“They weren’t communicating to the families … It’s a different thing when your loved one is in hospital and you can talk to them, call them and check up on them. But with mental health patients, that wasn’t happening. You were getting updates about everybody else, but you were getting nothing on mental health and we wrote several times to the premier [David Makhura] asking why is this? Don’t the families of the people in those facilities need to know about their loved ones? Especially because a lot of them can’t phone them to check on them,” says Nxumalo, adding that communication was through a social worker.

No follow-through 

The 2018 Life Esidimeni arbitration recommendations included compensation, funeral costs and family counselling. Only a portion of the money has been paid out, the recommended memorial has not been built and there has been no tangible increase in investment in mental health or the general health system in South Africa. 

“Mental health … is non-existent in the public space … That’s why for us a monument is important, because if it was going to be a stone, that’s just a waste of money. We want a living monument where our deceased can actually contribute to the existing situation right now,” says Nxumalo. 

In lieu of a memorial, she says, people in need of treatment need to be able to access it at a community level. Mental conditions need to be picked up early on. “We need every major clinic in each district with a wing dedicated to mental health, so we can pick up the illnesses earlier and people can continue to live with them … [They can] help the family to manage. So when the family [member] is diagnosed … that family has got this clinic to come to and collect their tablets, and do their check-ups … It’s closer to people.” 

24 January 2022: Christine Nxumalo has been a stalwart of the family committee for people who died because Gauteng health officials ended the province’s contract with Life Esidimeni. (Photograph by Ihsaan Haffejee)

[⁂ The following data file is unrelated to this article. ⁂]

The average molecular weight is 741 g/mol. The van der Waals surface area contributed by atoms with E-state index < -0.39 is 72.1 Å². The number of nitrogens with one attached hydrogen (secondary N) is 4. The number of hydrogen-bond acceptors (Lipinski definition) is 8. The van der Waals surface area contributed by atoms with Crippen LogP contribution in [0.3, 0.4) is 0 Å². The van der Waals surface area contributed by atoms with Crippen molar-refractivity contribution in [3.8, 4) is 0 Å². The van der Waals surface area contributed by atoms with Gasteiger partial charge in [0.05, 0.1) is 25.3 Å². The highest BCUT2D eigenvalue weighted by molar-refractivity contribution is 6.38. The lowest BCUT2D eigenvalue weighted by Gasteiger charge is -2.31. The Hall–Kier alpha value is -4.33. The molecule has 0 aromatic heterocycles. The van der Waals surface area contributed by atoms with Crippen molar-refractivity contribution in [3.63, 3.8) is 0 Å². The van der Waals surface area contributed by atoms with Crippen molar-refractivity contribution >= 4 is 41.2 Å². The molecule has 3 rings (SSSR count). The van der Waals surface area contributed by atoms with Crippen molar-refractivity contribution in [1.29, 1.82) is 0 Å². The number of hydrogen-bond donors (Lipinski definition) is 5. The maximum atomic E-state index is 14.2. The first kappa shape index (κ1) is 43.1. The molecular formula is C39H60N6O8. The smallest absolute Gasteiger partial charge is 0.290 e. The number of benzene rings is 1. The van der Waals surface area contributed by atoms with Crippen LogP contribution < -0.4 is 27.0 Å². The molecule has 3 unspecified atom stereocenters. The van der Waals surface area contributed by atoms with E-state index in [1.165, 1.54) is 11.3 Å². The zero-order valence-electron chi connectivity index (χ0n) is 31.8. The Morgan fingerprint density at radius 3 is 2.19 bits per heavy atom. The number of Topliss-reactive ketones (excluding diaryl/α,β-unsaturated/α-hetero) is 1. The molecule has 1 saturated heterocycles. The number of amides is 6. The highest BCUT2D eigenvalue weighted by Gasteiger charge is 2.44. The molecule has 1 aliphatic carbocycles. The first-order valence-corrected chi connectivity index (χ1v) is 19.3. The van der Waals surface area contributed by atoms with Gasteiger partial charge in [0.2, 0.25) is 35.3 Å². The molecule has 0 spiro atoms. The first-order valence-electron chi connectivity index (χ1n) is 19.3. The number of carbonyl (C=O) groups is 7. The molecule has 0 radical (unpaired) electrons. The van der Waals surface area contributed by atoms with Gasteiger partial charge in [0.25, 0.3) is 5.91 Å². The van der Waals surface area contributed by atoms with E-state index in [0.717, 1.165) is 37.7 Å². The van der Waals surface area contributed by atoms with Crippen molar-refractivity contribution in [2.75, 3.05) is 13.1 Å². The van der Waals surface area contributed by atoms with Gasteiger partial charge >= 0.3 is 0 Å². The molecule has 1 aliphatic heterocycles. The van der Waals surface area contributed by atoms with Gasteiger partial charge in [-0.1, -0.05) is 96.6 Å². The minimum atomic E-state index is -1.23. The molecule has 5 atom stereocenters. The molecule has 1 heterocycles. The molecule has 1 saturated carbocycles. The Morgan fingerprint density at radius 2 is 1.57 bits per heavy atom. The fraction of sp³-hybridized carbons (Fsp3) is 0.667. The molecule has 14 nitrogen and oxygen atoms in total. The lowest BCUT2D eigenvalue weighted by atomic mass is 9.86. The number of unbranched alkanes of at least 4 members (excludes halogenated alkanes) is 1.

Nxumalo says there is a Life Esidimeni scandal taking place every day. Durban and Coastal Mental Health has been mired in allegations of neglect, mistreatment and abuse since 2018. And across the country, there are not enough beds or dedicated wards for patients with mental health conditions. Transferring patients from 72-hour observation wards to psychiatric facilities is also a lengthy process because of insufficient beds and administrative hurdles. 

Because of the bed shortage, facilities release to their families patients who are not ready, says Nxumalo. “And the person relapses and comes back, and when you relapse the situation is worse than it was before.” This happens regularly, she adds. 

The stigma and nursing

Nxumalo says the stigma around people with mental health impairments spills over to staff members, who avoid working with such patients because of safety fears, for instance.

The Gauteng health department said in November that the turnover of nurses at mental healthcare facilities was high and it had a number of vacancies to fill. 

“As a nurse, you are really vulnerable, so I think people are also scared of that. A person with mental health, it’s not like they deliberately choose to hurt you,” says Nxumalo.

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A South African Human Rights Commission report on the state of mental health in South Africa, published in 2020, said there were system-wide failures and a prolonged neglect of mental health at the level of policy implementation. 

The national mental health policy framework and strategic plan aims to integrate mental health into general health, while a 2019 treasury document says one of the objectives of its programme is to strengthen “district mental health services by facilitating the establishment of at least 30 district mental health teams in provinces by March 2022”.

“Part of closing down the facilities and actually bringing the patients closer to home is the policy, but what they are supposed to be doing is training NGOs and teaching them how to look after people with mental illness,” says Nxumalo.